Yes, and while teen rates are always going to be high, the car you choose will help you save some money. Your teen may fantasize about a fast sports car or a powerful SUV, but the best cars for teens are mid-sized sedans. From an insurance perspective, small cars are considered less safe, while sports cars encourage speeding. Large trucks or SUVs are more prone to rollover crashes. The best idea might be to provide your teen with a somewhat older vehicle that will cost less if it is involved in an accident, and that doesn’t come with any of the inherent safety concerns of other types of vehicles.
How to Find the Right Insurance for New Drivers
Finding good car insurance for teens and keeping rates under control is far from simple. Get your teen started on the right foot by making sure they take a high-quality drivers education course and have plenty of behind-the-wheel experience before you allow them to head out on the road.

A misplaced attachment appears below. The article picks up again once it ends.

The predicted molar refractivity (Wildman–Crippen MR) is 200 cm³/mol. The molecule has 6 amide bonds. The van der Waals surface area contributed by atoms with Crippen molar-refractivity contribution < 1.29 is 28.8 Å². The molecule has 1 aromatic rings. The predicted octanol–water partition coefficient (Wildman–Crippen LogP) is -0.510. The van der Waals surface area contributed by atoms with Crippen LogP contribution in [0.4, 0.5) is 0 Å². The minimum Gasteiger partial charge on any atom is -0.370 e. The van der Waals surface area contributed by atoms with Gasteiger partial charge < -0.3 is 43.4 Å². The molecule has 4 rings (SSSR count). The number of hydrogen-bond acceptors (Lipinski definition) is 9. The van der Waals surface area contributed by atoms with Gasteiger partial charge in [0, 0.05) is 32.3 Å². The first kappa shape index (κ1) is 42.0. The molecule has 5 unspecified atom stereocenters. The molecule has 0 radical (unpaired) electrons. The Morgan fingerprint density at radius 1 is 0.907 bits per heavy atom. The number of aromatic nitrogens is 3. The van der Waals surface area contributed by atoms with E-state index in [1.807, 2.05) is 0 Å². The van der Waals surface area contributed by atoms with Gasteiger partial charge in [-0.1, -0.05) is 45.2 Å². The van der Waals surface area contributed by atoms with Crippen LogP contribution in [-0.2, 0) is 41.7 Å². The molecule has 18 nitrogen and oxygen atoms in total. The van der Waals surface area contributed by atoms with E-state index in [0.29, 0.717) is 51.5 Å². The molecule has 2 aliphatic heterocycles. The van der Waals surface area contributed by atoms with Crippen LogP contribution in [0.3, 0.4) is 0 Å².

In order to find insurance coverage that addresses your family’s specific needs, you should work closely with a local, independent agent who has experience working with families and teen drivers. Your GSW advisor can obtain quotes from multiple, reputable insurance companies so you can find the best combination of cost and coverage for your needs. We will also help you get all of the auto insurance discounts that your teen is eligible for.
Contact us today at 480-990-1900, or visit our website, for assistance insuring your teen driver, or with any with other insurance-related questions.